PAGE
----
Mother Nature can be harsh on a lawn, and it’s up to homeowners to nurse their lawns back to health after they endure the elements. That’s often the case when winter ends and homeowners uncover signs of damage to their lawns.
Homeowners cannot begin to repair winter lawn damage until they learn to identify it, and the following are some telltale signs that winter took a harsh toll on a landscape.
- Wilted grass: Many things can cause grass to wilt over the course of winter, so homeowners may have to put on their sleuth’s cap to determine why grass that was healthy as recently as late fall is now wilted as the spring bloom begins. Grass that’s adjacent to walkways and driveways might have wilted due to the application of de-icing solutions. Such products can prevent the formation of ice on driveways and walkways. However, when they’re tracked onto the grass by people or animals or blown there by winter winds, grass can wilt. A deep watering in spring can flush any lingering solution from the lawn. In future winters, homeowners can be as careful as possible when applying de-icing solutions, making a concerted effort to avoid spreading any onto the grass and limited applications to areas of the driveway and walkways that are not close to the grass.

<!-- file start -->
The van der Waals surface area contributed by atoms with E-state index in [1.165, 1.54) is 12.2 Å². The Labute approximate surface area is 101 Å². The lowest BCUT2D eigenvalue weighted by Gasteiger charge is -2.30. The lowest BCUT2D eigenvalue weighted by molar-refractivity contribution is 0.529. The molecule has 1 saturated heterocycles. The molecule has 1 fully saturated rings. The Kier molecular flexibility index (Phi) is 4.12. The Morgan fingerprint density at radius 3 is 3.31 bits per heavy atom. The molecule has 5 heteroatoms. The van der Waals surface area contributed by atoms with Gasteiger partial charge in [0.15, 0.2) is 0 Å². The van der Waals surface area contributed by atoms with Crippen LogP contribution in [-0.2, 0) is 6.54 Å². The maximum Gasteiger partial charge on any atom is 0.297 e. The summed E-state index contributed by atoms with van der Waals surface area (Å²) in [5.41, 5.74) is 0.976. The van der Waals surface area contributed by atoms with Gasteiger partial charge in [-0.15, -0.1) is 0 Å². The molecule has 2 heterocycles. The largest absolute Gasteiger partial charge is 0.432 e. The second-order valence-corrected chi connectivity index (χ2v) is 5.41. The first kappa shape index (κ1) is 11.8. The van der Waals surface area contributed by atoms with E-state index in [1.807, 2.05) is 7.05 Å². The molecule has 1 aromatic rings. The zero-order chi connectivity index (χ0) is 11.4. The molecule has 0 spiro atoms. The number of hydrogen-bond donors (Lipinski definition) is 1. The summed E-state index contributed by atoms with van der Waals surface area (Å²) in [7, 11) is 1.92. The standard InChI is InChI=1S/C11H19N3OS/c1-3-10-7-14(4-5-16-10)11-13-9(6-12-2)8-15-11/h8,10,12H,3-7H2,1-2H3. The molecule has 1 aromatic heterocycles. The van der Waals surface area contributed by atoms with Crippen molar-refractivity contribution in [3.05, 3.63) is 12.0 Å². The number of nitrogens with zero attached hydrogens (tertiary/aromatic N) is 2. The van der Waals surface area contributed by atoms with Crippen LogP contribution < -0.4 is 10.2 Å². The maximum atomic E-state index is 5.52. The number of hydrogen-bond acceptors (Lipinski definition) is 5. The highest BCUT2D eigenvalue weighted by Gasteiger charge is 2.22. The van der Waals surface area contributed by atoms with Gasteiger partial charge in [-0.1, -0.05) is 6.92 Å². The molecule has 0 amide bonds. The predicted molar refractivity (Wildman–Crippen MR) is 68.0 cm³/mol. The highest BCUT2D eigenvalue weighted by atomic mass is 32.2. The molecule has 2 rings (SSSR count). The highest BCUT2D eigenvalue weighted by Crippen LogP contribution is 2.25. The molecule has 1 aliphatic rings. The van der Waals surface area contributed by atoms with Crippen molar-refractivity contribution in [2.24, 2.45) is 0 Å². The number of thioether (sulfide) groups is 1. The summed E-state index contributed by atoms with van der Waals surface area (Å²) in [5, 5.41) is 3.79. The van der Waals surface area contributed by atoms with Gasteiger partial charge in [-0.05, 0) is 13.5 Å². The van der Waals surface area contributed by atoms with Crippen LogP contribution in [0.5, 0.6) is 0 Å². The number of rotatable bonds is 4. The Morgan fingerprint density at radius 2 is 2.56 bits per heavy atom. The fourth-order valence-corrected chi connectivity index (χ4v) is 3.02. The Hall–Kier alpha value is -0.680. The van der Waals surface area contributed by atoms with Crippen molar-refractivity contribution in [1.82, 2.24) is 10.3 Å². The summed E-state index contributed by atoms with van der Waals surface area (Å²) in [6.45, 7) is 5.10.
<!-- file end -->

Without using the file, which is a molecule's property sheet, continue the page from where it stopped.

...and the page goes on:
- Brown patches: The National Association of Landscape Professionals notes that brown patches in a lawn often develop after heavy snowfall. Such patches tend to develop where large piles of shoveled snow were deposited, so homeowners can inspect alongside driveways and walkways. The NALP advises homeowners to rake away part of the brown patches first. If green tissue is emerging beneath, then the lawn will likely be fine in due time. However, if the area beneath is not green and surrounding areas are already turning green, homeowners may need to rake up dead tissue before applying topsoil to the affected spots. Once topsoil is spread, some grass seed can be spread and the grass should regain its green glory.
- Gray or pink grass: Another indicator of winter lawn damage linked to snow is gray or pink grass. The NALP reports that this is a byproduct of snow mold caused by lingering snow. Action may be unnecessary, as the NALP notes these circular patterns often go away on their own. If not, raking the affected areas might be enough to get the lawn on the road to recovery. If the issue continues to linger after raking, a topsoil application and subsequent seeding may be necessary.
These are three common signs of winter lawn damage in areas where snowfall is significant during the coldest months of the year. Homeowners concerned about their damaged lawns are urged to contact a local landscape professional to correct any issues that linger into spring. GT224832